Peter Boschert at Edwards AFB / U.S. Air Force

EED_1

Edwards Air Force Base, in the beginning it was named Muroc Army Air Field and later renamed Muroc Army Air Force Base, Finally it was named on 08th December 1949 after test pilot Glen Edwards. He died as copilot in the crash of the flying wing prototype Northrop YB-49 at this place on 05th June 1948.

Edwards Air Force Base is a base of the United States Air Force located in the Antelope Valley near Lancaster in California, roughly 80 miles north of Los Angeles.

The base covers nearly 30 square miles and is used by the United States Air Force (USAF) and NASA, which has the newly named Armstrong Flight Research Center, the former Dryden FRC. The USAF works in its Air Force Flight Test Center (AFFTC) on development and tests of manned and unmanned aircraft, including avionic systems. The second important installation of the USAF here is the Test Pilot School.

The runway most times in use is a 15,000 feet long concrete runway (04/22), but the flat and smooth ground of the surrounding dry salt lake allows landings in the whole area. For orientation of the pilots there is marked a windrose with 4,000 feet diameter. Additionally, there are markings for 20 different runways, the longest is nearly 40,000 feet long. The Air Base was used nearly 50 times as landing field for the Space Shuttle. Last landing was in September 2009, when Discovery landed at the end of its STS-128 mission at Edwards AFB.

When you hear the  name Edwards, you also had to think of Chuck Yeager, probably the most known pilot of the USAF. He was the first to “go through the sound barrier” in a X-1A on 14th October 1947. He left the Air Force on 01st March 1975 as Brigadier General, but his opinions and expertise  was still very valuable for the USAF. General Yeager continued to assist with projects for many years after his USAF retirement. At the Edwards Air Show 1997 he flew backseat supersonic with an F-15B as opening act. After the landing, he went on stage and started his speach with the following words: “The F-15 is still the best fighter aircraft in the world, although I flew the F-22 already.“ You needn’t to say more about this General.

The 412th TW has the following flying squadrons on strength:

There are eight flight test squadrons with as many as 20 aircraft assigned to each. The aircraft are grouped by mission.

411th Flight Test Squadron: (F-22)
416th Flight Test Squadron: (F-16)
419th Flight Test Squadron: (B-52H, B-1, B-2)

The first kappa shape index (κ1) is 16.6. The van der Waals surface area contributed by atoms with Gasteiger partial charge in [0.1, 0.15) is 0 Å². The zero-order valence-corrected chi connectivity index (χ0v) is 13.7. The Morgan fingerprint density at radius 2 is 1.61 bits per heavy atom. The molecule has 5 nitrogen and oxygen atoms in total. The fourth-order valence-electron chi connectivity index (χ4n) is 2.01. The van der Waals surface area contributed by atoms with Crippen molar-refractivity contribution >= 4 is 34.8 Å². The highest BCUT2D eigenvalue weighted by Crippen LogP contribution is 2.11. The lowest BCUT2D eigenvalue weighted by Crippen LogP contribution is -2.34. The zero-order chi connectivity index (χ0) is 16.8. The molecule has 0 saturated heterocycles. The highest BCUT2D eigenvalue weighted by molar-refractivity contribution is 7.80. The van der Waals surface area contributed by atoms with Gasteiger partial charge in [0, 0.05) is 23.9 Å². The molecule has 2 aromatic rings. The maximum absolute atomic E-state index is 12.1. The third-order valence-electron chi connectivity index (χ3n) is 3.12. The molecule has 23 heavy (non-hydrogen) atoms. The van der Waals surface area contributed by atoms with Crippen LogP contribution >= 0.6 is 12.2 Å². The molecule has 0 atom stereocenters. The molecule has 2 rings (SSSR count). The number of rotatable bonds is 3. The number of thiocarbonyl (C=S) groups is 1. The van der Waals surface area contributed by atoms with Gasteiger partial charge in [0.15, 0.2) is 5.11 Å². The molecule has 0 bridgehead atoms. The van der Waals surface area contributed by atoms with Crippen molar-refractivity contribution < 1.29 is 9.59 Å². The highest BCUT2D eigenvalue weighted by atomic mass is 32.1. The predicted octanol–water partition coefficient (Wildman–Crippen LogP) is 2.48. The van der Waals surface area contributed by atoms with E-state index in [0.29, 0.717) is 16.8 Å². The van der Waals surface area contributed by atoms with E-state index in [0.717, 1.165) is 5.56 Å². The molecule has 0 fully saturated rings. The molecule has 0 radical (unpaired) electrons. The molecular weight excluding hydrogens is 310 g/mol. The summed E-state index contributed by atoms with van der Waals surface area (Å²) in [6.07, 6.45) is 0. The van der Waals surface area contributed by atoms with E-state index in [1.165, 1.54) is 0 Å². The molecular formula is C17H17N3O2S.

445th Flight Test Squadron: (Initial Flight Test Operations, T-38)
461st Flight Test Squadron: (F-35 Joint Strike Fighter)
412th Flight Test Squadron: (KC-135 Speckled Trout)
418th Flight Test Squadron: (C-130 and special operations variants; CV-22; KC-135 and special variants)
452d Flight Test Squadron: (RQ-4)
AFFTC

In the past, all important modern weapon systems flew with the AFFTC, starting with the century series (F-102, F-104, F-105, F-106, F-111).

In the sixties started the space age, the Test Pilot School was renamed Aerospace Research Pilot School when it begun to train future astronauts. At Edwards AFB started the X-15 program, Robert “BOB” White reached 314,750 feet on 17th July 1962 – world record, the X-15 flew Mach 6.72 on 03rd October 1967.

Throughout the early sixties Edwards begun tests with the YF-12, the XB-70 Valkyrie and the SR-71 Blackbird for SAC. The SR-71 made its last flight on 9th October 1999, it was withdrawn from service and the remaining aircraft were given to various museums.

In the seventies came the A-10, F-15, later F-16, YF-17 and B-1A for tests to Edwards AFB. Nowadays, only the F-16s and B-1Bs are still active in the 412th TW.

In the eighties came the  advanced technology, F-117 and B-2 were a new type of aircraft, which have been tested intensive over the years until today.

YF-22 and YF-23 were fighting for the big contract and in 1991 the USAF opted for the F-22 Raptor. The looser got nothing. Both prototypes are no longer in use. The YF-22 is preserved at the National Museum of the United States Air Force in Dayton, OH, the second one the YF-23 is at the Western Museum of Flight in  Torrance, CA.

YF-32 and YF-35 started its tests and in 2001 all four air arms chose the F-35. The prototypes of the YF-32 are today at the National Museum of the United States Air Force in Dayton, OH and one is on display at the  Patuxent River Naval Air Museum, MD.

At the end of the nineties UAVs became popular and the MQ-1 Predator and MQ-9 Reaper joined the testprograms at Edwards AFB.

Nowadays, the tests with the F-35 Lightning II, being the most expensive and comprehensive weapon system ever,have the highest priority. Testing with F-16 Fighting Falcon, F-22 Raptor, B-1 Lancer, B-52 Stratofortress continue, along with transports like C-130 Hercules, C-17 Globemaster III will also continue for the foreseeable future. It never gets get boring at Edwards Air Force Base.

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Peter Boschert

Peter is a photographer covering events in the United States and in Europe. He likes to cover Nellis AFB, NAS Fallon and RAF Lakenheath.

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